Liked by 1 person

    • Generally – but not always – the acquired bank gets a premium, the usual exceptions being the banks’ health and reverse mergers. The easiest method is to look for mutual conversions less than three years old as many get absorbed at the three year window. Three Massachusetts banks hit that window recently with EBSB still waiting at the altar. LTXB on their recent earnings call stated they were cleaning their balance sheet to either acquire or be acquired. I’m also looking at small banks that will be potentially impacted by JPM’s decision to expand their footprint. Although I doubt JPM would be an acquirer, their actions may force smaller banks to combine.


  4. Very curious about your strategy, would you mind sharing a couple stocks that you’re in now? So, you buy based off region AND potential for the bank to get acquired, correct? I was looking on your previous reports on this, and thought this was an interesting strategy. I didn’t know small banks got acquired that often.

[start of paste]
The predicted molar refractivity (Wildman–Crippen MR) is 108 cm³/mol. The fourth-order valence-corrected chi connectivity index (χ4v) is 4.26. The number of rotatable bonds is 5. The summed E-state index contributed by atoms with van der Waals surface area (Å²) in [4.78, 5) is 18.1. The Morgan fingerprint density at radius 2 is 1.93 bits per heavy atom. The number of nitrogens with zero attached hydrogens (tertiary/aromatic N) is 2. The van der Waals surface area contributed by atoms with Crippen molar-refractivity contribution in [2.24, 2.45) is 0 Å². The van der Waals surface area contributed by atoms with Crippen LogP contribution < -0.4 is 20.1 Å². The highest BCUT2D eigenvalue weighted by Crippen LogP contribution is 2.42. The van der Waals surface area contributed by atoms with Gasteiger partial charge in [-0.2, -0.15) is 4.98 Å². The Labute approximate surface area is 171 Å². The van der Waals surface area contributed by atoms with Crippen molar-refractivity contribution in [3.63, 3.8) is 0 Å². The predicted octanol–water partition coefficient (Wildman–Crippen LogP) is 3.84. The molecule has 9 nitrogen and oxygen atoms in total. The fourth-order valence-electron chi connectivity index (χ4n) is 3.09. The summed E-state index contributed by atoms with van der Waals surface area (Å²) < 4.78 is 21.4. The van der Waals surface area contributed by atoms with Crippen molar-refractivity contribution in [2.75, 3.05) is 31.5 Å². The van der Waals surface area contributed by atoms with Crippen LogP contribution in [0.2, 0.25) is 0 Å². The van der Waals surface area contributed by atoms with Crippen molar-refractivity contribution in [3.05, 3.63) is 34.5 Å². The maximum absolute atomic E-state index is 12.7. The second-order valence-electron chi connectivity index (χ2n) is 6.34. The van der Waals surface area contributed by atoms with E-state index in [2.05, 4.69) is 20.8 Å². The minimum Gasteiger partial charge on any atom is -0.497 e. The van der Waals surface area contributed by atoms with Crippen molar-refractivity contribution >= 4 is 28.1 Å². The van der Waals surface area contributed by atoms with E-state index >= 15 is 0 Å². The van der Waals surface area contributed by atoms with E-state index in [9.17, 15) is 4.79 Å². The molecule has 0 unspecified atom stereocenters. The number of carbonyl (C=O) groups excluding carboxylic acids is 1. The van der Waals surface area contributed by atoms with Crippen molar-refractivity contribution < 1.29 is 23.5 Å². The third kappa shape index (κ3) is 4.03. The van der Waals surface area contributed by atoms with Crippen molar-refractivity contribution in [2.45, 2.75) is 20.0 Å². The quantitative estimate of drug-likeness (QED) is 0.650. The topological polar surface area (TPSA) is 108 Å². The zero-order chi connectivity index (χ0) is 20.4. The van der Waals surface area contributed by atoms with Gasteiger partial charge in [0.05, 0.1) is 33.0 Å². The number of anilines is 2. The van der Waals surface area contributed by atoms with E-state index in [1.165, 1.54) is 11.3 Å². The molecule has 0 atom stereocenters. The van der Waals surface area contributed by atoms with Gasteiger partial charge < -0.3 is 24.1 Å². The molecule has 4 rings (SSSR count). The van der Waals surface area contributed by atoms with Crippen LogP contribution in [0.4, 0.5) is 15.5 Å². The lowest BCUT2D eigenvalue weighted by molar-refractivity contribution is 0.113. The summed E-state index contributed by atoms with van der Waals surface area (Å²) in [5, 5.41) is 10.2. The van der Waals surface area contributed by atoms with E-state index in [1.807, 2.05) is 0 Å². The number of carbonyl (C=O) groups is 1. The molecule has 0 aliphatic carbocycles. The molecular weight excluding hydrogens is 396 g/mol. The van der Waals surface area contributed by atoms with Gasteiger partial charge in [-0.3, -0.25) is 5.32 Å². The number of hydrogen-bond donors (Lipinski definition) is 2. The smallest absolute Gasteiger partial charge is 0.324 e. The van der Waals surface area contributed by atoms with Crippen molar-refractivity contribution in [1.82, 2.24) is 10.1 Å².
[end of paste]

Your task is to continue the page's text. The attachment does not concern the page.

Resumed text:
Liked by 1 person

    • I stay in the eastern US and generally the Northeast US (MA, PA, NY, NJ) that had the most mutuals that converted to stock companies usually in a two-step process. BNCL had their IPO in 2015 and are pending take out by WSFS. ORIT IPO’d in 2010 and are still waiting – the concern here is their portfolio of multi-family housing. So they return part of their excess cash via special dividends. Size is another factor as $10 billion seems to be a number separating acquirers from the acquired. Texas is hot right now with oil booming. I also review recently announced mergers to identify possible mispricing in analysts opinions – sometimes happens in cash + stock transactions. The beauty of this strategy is even when you’re wrong there is limited downside as I generally invest in dividend payers – so some cash accrues while I wait.